Task: A book by an author of color set in or about space.
I am a boy and a girl and a witch wrapped into one very strange, flimsy, indecisive body.
Hurray, it’s sci-fi time! I read a couple of science fiction books last year (The Stars Are Legion and The Three-Body Problem), both of which I greatly enjoyed and which went a long way toward reassuring me that all non-YA / non-children’s sci-fi isn’t Dune. I really hate Dune. This is a pretty entrenched position, and I’ll talk your ear off about it given the opportunity. Nevertheless, I’m excited about being excited about sci-fi again.
Anyway. An Unkindness of Ghosts is definitely not Dune. It takes place on a generational ship called the Matilda, which left the Great Lighthouse (Earth) about three hundred years ago. The Matilda has been on autopilot, drifting through the universe ostensibly in search of a new planet. Over the centuries, a religion related to the ship and its course has sprung up, and a cruel, painfully resonant caste system has been put in place.
At the very bottom of that caste system are people of color (and at the bottom of that, women of color). These “lowdeckers” are compelled to work as laborers at the hands of overseers who routinely abuse them. Aster, the protagonist, is one of these women.
Aster is a skilled healer (when we meet her, she’s amputating a frost-bitten foot), queer, and shows several signs of autism. The book doesn’t label her as such, though characters around her refer to her as “seeing the world sideways.” While Aster does have trouble parsing tone and facial expressions and thinks and interprets her world extremely literally, she also has a rich and complex inner life and full, complicated relationships with the other people in her world. She’s a wonderfully written character that I think avoids stereotyping admirably (not that I’m in any position to have the final word on that).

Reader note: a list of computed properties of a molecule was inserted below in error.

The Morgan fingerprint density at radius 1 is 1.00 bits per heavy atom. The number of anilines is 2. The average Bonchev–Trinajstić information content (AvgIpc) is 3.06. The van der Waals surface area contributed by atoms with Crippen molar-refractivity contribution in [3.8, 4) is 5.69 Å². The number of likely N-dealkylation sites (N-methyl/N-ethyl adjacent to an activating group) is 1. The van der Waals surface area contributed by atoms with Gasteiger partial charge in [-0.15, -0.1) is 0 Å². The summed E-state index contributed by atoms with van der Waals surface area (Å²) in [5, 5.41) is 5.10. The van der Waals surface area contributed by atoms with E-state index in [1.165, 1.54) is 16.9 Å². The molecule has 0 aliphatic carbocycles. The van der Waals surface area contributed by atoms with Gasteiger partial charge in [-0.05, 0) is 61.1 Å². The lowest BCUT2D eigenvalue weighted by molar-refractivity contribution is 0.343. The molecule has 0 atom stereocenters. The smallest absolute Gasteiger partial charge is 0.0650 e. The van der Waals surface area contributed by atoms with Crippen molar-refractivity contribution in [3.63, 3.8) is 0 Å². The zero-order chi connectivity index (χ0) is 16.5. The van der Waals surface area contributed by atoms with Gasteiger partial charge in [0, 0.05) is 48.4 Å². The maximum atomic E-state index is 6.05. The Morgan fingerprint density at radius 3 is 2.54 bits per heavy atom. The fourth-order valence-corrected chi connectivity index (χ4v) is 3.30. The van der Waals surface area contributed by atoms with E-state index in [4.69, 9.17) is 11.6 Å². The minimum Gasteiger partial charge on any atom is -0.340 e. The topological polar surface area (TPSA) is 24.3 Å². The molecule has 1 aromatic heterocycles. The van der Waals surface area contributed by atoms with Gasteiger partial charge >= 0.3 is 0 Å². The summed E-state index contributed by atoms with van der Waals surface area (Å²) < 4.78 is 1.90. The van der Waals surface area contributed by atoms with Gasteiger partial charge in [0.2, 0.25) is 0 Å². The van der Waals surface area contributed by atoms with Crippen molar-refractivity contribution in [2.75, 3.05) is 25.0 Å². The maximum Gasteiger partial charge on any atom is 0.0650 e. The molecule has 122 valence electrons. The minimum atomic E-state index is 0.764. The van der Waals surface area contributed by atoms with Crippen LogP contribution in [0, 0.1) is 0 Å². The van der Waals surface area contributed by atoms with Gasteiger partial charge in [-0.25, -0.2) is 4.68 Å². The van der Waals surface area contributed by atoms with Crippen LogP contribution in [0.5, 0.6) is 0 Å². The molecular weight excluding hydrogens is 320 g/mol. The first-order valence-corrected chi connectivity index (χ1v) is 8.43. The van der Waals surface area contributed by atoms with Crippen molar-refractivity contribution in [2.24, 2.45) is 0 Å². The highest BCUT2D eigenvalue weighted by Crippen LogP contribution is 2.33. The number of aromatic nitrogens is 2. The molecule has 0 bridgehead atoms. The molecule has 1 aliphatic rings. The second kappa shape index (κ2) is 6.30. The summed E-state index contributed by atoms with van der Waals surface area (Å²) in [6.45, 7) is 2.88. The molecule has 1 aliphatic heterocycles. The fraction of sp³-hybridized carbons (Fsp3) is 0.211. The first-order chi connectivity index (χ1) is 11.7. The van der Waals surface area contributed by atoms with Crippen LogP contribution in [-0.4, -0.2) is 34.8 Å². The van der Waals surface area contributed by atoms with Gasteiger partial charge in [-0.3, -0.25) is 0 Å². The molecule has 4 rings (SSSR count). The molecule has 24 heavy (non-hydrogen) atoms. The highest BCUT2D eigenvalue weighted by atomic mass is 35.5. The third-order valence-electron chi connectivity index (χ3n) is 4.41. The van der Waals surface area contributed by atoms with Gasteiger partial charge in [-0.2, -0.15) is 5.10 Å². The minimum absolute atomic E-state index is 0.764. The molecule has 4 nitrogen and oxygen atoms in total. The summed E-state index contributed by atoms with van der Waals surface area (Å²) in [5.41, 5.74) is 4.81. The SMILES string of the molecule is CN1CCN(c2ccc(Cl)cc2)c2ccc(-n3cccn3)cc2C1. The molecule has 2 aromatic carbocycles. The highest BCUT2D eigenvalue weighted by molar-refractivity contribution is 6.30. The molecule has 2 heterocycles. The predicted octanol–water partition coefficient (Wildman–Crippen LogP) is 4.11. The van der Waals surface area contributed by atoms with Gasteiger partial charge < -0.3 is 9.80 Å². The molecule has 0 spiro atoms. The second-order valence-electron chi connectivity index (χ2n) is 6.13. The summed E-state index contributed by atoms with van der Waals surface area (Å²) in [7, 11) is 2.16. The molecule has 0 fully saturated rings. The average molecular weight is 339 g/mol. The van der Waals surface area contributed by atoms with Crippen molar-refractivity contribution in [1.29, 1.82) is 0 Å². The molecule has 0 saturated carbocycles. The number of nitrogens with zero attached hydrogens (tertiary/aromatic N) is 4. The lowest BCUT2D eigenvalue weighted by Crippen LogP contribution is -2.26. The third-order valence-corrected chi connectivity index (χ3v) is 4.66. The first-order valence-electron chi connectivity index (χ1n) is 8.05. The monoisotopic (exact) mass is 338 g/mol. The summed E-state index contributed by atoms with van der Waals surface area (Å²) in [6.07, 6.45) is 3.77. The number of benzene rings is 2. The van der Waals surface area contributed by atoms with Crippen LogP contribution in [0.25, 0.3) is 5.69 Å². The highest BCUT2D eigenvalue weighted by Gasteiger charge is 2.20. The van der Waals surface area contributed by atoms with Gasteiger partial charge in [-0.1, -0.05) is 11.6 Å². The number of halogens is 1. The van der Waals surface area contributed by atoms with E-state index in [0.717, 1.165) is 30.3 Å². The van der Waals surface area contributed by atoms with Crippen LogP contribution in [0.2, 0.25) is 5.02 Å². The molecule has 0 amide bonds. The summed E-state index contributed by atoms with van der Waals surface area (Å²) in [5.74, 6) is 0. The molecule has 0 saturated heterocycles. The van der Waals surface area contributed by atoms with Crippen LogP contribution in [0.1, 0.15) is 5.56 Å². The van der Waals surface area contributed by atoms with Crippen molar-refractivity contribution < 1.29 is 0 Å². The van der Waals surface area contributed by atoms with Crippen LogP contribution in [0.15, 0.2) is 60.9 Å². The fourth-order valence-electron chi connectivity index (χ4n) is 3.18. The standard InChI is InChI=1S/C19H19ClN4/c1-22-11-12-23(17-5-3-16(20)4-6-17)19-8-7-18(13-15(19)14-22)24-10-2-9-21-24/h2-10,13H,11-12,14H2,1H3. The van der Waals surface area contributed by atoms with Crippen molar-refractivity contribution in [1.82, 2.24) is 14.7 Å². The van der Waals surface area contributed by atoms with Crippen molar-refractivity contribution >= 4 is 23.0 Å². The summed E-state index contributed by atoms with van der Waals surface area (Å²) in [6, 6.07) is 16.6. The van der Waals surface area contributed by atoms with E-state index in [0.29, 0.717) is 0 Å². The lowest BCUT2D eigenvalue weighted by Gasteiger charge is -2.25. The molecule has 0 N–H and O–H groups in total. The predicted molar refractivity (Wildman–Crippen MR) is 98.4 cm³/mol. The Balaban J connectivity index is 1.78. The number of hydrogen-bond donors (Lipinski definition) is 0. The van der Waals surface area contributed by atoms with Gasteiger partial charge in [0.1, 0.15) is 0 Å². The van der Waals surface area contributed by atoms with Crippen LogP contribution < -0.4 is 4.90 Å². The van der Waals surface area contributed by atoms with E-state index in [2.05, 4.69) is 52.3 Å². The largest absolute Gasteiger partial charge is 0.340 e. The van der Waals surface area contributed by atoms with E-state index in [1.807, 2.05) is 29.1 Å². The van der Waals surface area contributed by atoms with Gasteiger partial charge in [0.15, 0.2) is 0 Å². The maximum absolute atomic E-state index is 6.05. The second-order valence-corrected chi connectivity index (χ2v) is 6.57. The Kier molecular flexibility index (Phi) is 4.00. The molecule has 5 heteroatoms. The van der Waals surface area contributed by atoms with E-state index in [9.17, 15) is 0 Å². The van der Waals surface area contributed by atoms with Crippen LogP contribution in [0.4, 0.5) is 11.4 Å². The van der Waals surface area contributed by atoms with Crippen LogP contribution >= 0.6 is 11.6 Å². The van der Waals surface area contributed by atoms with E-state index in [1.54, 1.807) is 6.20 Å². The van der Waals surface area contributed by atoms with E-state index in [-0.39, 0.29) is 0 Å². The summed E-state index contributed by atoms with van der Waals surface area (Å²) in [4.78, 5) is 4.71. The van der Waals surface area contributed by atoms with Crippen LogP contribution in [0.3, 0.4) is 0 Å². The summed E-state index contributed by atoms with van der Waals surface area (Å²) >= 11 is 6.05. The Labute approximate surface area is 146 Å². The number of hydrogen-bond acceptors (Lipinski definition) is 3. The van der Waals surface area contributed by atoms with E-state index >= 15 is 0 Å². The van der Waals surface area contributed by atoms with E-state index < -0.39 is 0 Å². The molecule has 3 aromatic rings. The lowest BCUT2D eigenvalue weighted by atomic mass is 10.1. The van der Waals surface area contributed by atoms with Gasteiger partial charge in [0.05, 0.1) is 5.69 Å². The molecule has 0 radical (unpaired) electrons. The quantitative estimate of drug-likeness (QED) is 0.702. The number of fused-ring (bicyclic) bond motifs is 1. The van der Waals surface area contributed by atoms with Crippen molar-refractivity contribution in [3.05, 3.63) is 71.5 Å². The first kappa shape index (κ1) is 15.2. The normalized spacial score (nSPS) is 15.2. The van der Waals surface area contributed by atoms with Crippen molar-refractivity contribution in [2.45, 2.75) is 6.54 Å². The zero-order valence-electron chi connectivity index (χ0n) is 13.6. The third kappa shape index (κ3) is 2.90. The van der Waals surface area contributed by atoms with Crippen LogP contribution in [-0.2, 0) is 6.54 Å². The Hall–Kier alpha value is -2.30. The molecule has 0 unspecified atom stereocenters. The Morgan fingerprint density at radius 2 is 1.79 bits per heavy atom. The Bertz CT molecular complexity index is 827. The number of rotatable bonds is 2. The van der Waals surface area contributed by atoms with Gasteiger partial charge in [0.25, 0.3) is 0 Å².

There are other identities and diagnoses that are strongly implied but never stated. Theo the Surgeon, Aster’s love interest, appears to be transgender, though he doesn’t have that language to describe himself. Aster’s best friend and formerish lover Giselle seems to be suffering from severe PTSD and possibly some sort of dissociative disorder. Not overtly describing these characters’ identities in terms I’m familiar with had a powerful effect by putting the characters in front of the terminology.
Everyone in the lowdecks has suffered trauma that is both broadly communal and deeply personal, which Solomon handles brilliantly and sensitively. These characters aren’t slaves in the sense of American chattel slavery, but the brutality and the inescapability of the lowdeckers’ bondage feels terribly analogous. It’s occasionally very hard to read.
I loved the characters and the depth of the world, but I had a hard time finding my way through this book. I think that’s on me, not on Rivers Solomon. I spent the first 200 pages or so really scratching my head trying to wrap my head around the Matilda. How many people are on the ship? How big is a deck? A wing? How big is the ship in, like, square miles? I think that if I’d read more worldship-style sci-fi, I would have had the foundation in place to hit the ground running. The Stars Are Legion is the only worldship book I’ve read, and that at least is very clear early on that the “ships” are spherical and planet-sized.
Overall, I’m glad I read An Unkindness of Ghosts. It’s thoughtful and complicated, and I haven’t read anything else quite like it. Even if I’m not quite up to speed on some of the sci-fi conventions I suspect were in play, the fantastic cast of characters was more than enough to make it worth the read.